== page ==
The third song released in advance of Jack White’s new album, Lazaretto, is the booze-soaked country rocker “Just One Drink.” Musically, the tune stays pretty consistent with the the folk/country/Americana/rock aesthetic that White established on his first solo album, Blunderbuss. That is to say, the music is less guitar-centric, and features more instruments that were popular in a bygone era; in this track the fiddle gets extra attention among the typical rhythm section, giving the song a truly countryfied feeling.
Although it might sound like a rollicking good time, the lyrics tell the story of a dying flame in a relationship. White’s character needs just one drink to get his would-be lover in the mood. At the end of the song we get a refrain of “I love you, but honey, why don’t you love me?” It’s a sentiment that everybody has probably said or thought at one point–making it especially easy to drink along to and a perfect bar rocker.
Mike Pfeiffer is on the run but there’s….
“Nowhere to Hide”
I’m pretty sure the most efficient way to make yourself look old is to say “ROCK ‘N’ ROLL IS DEAD… THEY DON’T MAKE MUSIC LIKE THIS ANYMORE!!” Nothing says “I have two Blues Traveler albums I like and every time I hear anything on the radio it scares me” like that phrase, huh? It’s ridiculous for a lot of reasons, mostly because Rock ‘n’ Roll is going to live until someone finally kills the devil, but also because they do fucking make music like this anymore. Let’s talk Crobot.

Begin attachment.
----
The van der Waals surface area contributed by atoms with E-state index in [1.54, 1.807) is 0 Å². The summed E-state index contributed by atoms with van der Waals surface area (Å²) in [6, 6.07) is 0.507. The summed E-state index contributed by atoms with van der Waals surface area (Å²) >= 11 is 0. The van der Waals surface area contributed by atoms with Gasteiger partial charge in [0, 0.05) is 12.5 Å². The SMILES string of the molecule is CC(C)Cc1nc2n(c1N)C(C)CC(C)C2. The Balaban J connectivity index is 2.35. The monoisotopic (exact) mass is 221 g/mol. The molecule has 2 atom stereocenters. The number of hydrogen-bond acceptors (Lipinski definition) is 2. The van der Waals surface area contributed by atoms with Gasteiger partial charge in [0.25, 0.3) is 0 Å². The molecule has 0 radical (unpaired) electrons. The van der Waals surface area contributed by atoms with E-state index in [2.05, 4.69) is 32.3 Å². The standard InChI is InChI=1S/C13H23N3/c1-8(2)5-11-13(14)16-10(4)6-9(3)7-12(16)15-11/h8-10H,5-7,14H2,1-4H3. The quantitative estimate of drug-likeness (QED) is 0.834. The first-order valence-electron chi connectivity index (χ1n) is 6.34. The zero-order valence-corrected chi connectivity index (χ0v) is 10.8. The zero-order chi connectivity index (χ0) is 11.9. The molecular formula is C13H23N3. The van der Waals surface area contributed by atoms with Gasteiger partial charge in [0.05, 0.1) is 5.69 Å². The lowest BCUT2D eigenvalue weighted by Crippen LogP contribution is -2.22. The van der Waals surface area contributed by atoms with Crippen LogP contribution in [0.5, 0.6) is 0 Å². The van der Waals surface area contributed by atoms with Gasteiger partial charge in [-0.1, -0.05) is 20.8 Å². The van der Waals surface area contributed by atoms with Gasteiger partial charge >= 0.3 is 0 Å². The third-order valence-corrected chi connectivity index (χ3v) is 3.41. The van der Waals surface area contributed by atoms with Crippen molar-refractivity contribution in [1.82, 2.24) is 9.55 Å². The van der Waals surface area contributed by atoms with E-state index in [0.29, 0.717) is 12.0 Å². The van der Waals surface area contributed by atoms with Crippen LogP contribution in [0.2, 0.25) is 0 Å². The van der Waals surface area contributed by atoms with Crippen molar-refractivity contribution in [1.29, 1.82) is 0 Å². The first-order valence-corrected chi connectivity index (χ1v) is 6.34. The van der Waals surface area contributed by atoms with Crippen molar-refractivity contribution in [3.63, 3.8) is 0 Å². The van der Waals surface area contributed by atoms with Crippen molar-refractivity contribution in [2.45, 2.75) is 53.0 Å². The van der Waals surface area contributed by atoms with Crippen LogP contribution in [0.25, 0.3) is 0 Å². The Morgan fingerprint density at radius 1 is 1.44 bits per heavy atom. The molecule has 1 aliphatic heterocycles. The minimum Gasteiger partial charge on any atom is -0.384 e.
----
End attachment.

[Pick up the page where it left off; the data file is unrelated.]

The thrill of Crobot (and hard-rock contemporaries like Airbourne and Reckless Love) is that they let you live in a universe where bands don’t slow down, sell out, or do concept albums. They just released their first EP with Wind-Up Records and it’s 100% Old School Hard Rock/Metal Goodness, tapping the Page Iommi Reservoir of crunchy riffs that many would have you believe went depleted long ago. They just released “Nowhere To Hide” as a single and it’s a great example of the kinda power that they bring to the table. If you’ve worn out all your vinyl chasing the Led Zeppelin dragon (which is Smaug, I guess) then find fresh thrill from a familiar sound with CROBOT.